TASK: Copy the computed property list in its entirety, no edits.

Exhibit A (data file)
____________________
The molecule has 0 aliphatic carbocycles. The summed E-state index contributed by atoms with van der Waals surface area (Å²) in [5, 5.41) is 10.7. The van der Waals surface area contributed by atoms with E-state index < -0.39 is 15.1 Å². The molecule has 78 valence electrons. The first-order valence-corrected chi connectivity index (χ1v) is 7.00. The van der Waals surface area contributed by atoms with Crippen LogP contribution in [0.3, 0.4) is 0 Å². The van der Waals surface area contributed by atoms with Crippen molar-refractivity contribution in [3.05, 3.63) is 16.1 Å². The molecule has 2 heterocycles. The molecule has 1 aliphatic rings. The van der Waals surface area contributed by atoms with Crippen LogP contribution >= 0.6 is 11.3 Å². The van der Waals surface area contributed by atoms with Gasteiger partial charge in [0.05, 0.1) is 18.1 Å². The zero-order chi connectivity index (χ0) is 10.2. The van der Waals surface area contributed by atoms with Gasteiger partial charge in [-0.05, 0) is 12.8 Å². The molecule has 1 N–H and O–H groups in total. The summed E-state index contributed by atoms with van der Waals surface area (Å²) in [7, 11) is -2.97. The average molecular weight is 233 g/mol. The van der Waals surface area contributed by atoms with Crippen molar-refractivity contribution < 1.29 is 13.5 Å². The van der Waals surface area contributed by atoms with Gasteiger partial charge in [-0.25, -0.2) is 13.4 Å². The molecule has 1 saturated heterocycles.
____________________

The molecule has 0 aliphatic carbocycles. The summed E-state index contributed by atoms with van der Waals surface area (Å²) in [5, 5.41) is 10.7. The van der Waals surface area contributed by atoms with E-state index < -0.39 is 15.1 Å². The molecule has 78 valence electrons. The first-order valence-corrected chi connectivity index (χ1v) is 7.00. The van der Waals surface area contributed by atoms with Crippen LogP contribution in [0.3, 0.4) is 0 Å². The van der Waals surface area contributed by atoms with Crippen molar-refractivity contribution in [3.05, 3.63) is 16.1 Å². The molecule has 2 heterocycles. The molecule has 1 aliphatic rings. The van der Waals surface area contributed by atoms with Crippen LogP contribution >= 0.6 is 11.3 Å². The van der Waals surface area contributed by atoms with Gasteiger partial charge in [0.05, 0.1) is 18.1 Å². The zero-order chi connectivity index (χ0) is 10.2. The van der Waals surface area contributed by atoms with Gasteiger partial charge in [-0.05, 0) is 12.8 Å². The molecule has 1 N–H and O–H groups in total. The summed E-state index contributed by atoms with van der Waals surface area (Å²) in [7, 11) is -2.97. The average molecular weight is 233 g/mol. The van der Waals surface area contributed by atoms with Crippen molar-refractivity contribution < 1.29 is 13.5 Å². The van der Waals surface area contributed by atoms with Gasteiger partial charge in [-0.25, -0.2) is 13.4 Å². The molecule has 1 saturated heterocycles.